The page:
• by Anonymous Coward

    For this scenario to be true, the iPhone would

    A) Have to be intact and not hung post-crash
    B) Not be submerged to any depth
    C) Be connected to the cellular network in order to get the self-location push request

    And this happened at sea? After a massive impact that shredded everyone? I don't buy it.

    • Not after the crash; the phone managed to connect to a data network sometime before the plane crashed. I've (accidentally) left my phone on and later noticed that it connected to a cell network somewhere over the midwest during a coast-to-coast flight. So it's possible even at cruising altitude.
  • by couchslug (175151) on Wednesday September 07, 2011 @07:27PM (#37334772)

    The wreck contained a missing prototype IPhone which was located and recovered by the Apple Security Scuba Team.

  • Felipe Cubillos, progressive businessman and beloved philanthropist, leader of post-earthquake rebuilding campaign "Desafio Levantémos a Chile" (Lift Up Chile Challenge).
    Felipe Camiroaga, TV personality and reporter, on the flight to do a story on rebuilding efforts being conducted on the islands.

  • 'Rear Admiral Francisco GarcÃa-Huidobro explained the founding that garnered a lot of attention today

    Apple was founded in 1976, but I struggle to see how that's relevant.

  • by dudpixel (1429789)

    surely the plane had a GPS as well?

    I mean, were they relying on the iPhone for navigation?

    that might explain something...

    • by wvmarle (1070040)

      It seems you don't understand how GPS works.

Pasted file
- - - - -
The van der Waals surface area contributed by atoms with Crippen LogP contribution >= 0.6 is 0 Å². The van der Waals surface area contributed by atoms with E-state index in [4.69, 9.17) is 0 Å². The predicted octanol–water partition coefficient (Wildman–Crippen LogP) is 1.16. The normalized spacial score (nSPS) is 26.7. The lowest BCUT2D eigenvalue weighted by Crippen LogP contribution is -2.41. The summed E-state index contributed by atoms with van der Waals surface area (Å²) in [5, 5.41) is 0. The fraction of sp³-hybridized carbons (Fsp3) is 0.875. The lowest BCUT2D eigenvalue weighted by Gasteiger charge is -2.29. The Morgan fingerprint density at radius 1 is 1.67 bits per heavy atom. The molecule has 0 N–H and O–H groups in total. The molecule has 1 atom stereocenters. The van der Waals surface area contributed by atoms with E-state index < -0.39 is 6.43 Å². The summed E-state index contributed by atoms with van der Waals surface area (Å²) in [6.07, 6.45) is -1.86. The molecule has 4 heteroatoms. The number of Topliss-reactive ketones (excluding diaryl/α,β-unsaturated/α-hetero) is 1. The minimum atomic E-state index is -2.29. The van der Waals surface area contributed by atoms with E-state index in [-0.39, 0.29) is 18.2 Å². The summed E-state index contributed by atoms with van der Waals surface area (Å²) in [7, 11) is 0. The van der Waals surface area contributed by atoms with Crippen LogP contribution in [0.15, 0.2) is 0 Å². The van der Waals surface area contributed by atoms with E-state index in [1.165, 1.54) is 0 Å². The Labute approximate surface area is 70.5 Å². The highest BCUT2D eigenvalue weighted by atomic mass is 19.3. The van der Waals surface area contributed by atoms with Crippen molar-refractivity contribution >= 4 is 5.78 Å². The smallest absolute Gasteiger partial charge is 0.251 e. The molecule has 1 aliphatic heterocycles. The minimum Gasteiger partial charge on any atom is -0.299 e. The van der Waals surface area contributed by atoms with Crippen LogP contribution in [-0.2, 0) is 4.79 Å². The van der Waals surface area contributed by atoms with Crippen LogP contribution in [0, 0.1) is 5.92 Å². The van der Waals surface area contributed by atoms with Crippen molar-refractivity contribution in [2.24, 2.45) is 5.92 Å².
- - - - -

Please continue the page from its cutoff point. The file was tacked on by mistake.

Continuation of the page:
For starters: GPS is passive. A GPS device knows where it is; but the GPS satellites have no idea who is listening to their signals, if anyone at all, let alone where they are. So while the plane likely had GPS receivers, so the pilot knows where they are, the plane normally doesn't tell the world where it is.

      In this case said phone apparently has a tracking function active, and regularly sends its current location to a tracking server. Then the wife of one of t

      • by dudpixel (1429789)

        I'm pretty sure every airline knows where their planes are at any given moment.

        Unless this was a private plane, I find it surprising that something wasn't tracking its location.

        • by wvmarle (1070040)

          I'm pretty sure every airline knows where their planes are at any given moment.

          If you mean that as in "at which airport, or on which route, and when it will arrive at the next destination" then sure, they will know.

          If you mean with that as in "at which exact location above the globe" with exact being less than km resolution, then I'd guess not. Even so, when there is a problem with a plane and it loses contact for whatever reason, it may easily be 100 km away from such a point by the time of a crash.

    • Just to give context, the FAA until very recently banned usage of GPS for navigation. They wanted pilots to rely on tried and true legacy practices that were proven. Only recently have they opened up to allowing GPS usage.

      Chile appears to buy military planes from the US, from a quick Google search I did. However, they would more likely have utilized a dual system that is called INS/GPS. GPS gives an initial fix, but then inertial navigation system is used. Pilots aren't like car drivers. They don't ju

  • A view of the smqll airport in the island http://g.co/maps/cb8tz [g.co] A half mile long track, in between to cliffs. Currently lands about 300+ flights in a year.
  • My wife's phone was stolen from her hospital room while she was down the hall getting an MRI. We suspected the hospital staff but of course there was no way to prove it. Later that day I logged onto the Find my iPhone website and saw that it was in a neighborhood about 20 miles away. I drove to the edge of the subdivision where it was pointing me to and I called the police to let them know that I had tracked down a stolen iPhone and that I needed their help getting it back. They sent out an officer who too

  • ... why someone is sharing their Apple ID password with someone else?

    There can be a small assortment of things associated with an Apple ID that you're not supposed to be sharing with *anybody*... not even one's spouse.